Trade for store cattle and breeding stock this autumn has held up remarkably well, confounding the prophets of doom anticipating a collapse in prices due to a shortage of fodder and straw following the long, dry summer.
Autumn store cattle and breeding calve prices have generally been running at similar values on the year with plainer, weathered cattle harder to cash. The main sale of autumn-born calves at Thainstone Centre saw prices slip by 4.6 pence per kilo for steers and 2.3 pence per kilo for heifers but returning confidence and the availability of more winter feed than expected – although at a cost – resulted in rise of 6.5 pence per kilo for steers and 5.2 pence per kilo for heifers at the later sale of spring-born calves.
“Demand for cattle has been better than expected and there are still some good cattle around for the discerning buyer,” says Aberdeen and Northern Marts head of livestock, John Angus. “The sharp increase in feed costs is a concern, however, the good run of weather in the late autumn has assisted farmers with the later housing of livestock and the fodder challenges going into the winter. The price of straw has eased since harvest time and is expected to hold at these current levels through the winter.”
Fears of a further fall in the beef breeding herd are not being realised with indications that most farmers are replacing cull cows or expanding to spread overhead costs. The main sale of spring calving heifers at Thainstone saw prices rise by £69 per head to average £1,716 per head which was totally against expectations.
Finishing cattle have done well this back-end as a result of the good harvest weather and a supply of better-quality barley. But it looks as if the pre-Christmas surge in prime cattle prices is not going to happen with cattle coming to market earlier and a two-three week waiting list at abattoirs to get cattle slaughtered.
Prime and cull cattle manager, Tim McDonald, is encouraging finishers to bring cattle to auction when they are ready rather than incurring the cost of feeding for an extra two or three weeks and run the risk of becoming too fat and failing to meet spec. Prime cattle prices at auction are steady with a particularly strong demand for butchers’ heifers which are attracting a premium price.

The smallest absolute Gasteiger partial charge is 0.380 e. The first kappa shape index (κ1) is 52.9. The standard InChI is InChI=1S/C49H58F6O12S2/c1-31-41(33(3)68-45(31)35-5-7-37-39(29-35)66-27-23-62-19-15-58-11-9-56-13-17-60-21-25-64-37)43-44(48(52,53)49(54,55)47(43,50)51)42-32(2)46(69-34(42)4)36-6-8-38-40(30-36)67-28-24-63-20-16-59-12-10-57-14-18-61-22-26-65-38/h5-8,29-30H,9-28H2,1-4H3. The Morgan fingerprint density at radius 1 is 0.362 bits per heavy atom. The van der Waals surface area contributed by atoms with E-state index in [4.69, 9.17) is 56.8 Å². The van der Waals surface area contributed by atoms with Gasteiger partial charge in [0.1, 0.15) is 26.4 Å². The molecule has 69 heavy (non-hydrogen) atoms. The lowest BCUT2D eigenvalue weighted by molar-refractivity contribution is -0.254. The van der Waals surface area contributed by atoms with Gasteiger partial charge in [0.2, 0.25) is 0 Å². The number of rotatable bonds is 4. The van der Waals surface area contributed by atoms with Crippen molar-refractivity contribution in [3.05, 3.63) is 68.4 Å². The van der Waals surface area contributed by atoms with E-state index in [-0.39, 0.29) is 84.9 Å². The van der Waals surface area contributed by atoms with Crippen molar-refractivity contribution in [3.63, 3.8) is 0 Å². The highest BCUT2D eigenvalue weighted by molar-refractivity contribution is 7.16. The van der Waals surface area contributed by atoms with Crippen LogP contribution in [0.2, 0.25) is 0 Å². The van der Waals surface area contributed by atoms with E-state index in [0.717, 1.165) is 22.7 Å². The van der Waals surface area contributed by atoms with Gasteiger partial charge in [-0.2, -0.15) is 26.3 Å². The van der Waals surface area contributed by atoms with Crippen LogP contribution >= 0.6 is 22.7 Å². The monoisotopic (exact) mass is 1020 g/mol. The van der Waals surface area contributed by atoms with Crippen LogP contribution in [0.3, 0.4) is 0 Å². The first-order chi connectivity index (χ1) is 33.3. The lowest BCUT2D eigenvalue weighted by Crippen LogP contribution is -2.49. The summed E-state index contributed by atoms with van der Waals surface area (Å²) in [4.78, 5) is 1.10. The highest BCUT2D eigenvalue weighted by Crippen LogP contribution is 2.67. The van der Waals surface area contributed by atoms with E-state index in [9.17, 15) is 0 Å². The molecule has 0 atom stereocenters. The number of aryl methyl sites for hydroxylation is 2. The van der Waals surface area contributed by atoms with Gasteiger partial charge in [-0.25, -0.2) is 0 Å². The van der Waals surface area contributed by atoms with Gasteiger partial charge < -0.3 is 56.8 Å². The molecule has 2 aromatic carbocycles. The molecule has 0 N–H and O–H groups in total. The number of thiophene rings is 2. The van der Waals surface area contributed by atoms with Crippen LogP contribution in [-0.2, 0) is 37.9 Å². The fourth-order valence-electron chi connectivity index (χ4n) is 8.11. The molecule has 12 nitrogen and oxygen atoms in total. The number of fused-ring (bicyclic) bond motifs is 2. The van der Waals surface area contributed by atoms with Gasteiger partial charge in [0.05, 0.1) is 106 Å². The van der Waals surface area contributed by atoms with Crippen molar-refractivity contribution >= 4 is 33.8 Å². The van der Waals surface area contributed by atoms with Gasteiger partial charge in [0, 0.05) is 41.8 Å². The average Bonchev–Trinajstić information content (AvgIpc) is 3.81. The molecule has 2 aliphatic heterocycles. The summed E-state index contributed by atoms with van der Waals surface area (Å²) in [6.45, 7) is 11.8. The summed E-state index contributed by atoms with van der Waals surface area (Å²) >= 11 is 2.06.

As introduced by the Farm Profit Programme advisers at the open meeting in August, breeders are heeding advice to sell cows proving not in calf as quickly as possible rather than carrying unproductive passengers in the herd. More leaner cull cows are coming on the market which has seen prices slip by 12-14 pence per kilo.
It is debatable at current feed costs whether it is worth feeding cows to a heavier weight before culling and there is a limit to how far older cows can be taken.
The autumn store lamb market started off slowly, but with late autumn grazing more plentiful, prices have risen by around £10 per head in recent weeks to £60-£68 per head for top store lambs. The availability of late grass and forage has helped but the sharp increase in the cost of concentrates – up 20-25% on last year – will make feeding over the winter more expensive.
However, deputy head of livestock, Colin Slessor, expects numbers to be tight as a result of the late spring storm which hit some hill flocks hard which suggests prime lamb prices should firm through to the spring.
Fears of a no-deal Brexit, which could affect the lamb export trade to mainland Europe, has impacted on the autumn trade for breeding stock, with gimmers trading at lesser rates – £10-£15 per head down on the year – although top-end gimmers were meeting a satisfactory trade.
Conversely, trade for rams held up well through the autumn with all breeds meeting good demand.
The prime lamb market is showing signs of improvement after slipping back through September and October, with export weight lambs seeing the biggest rise. Demand for cull ewes is improving with heavy ewes making over £100 per head.
Meantime, the festive season will soon be upon us – don’t forget the Christmas turkey sale at Thainstone on December 20. Thank you to all our members and customers for your business in 2018 and a Merry Christmas and Happy New Year to one and all.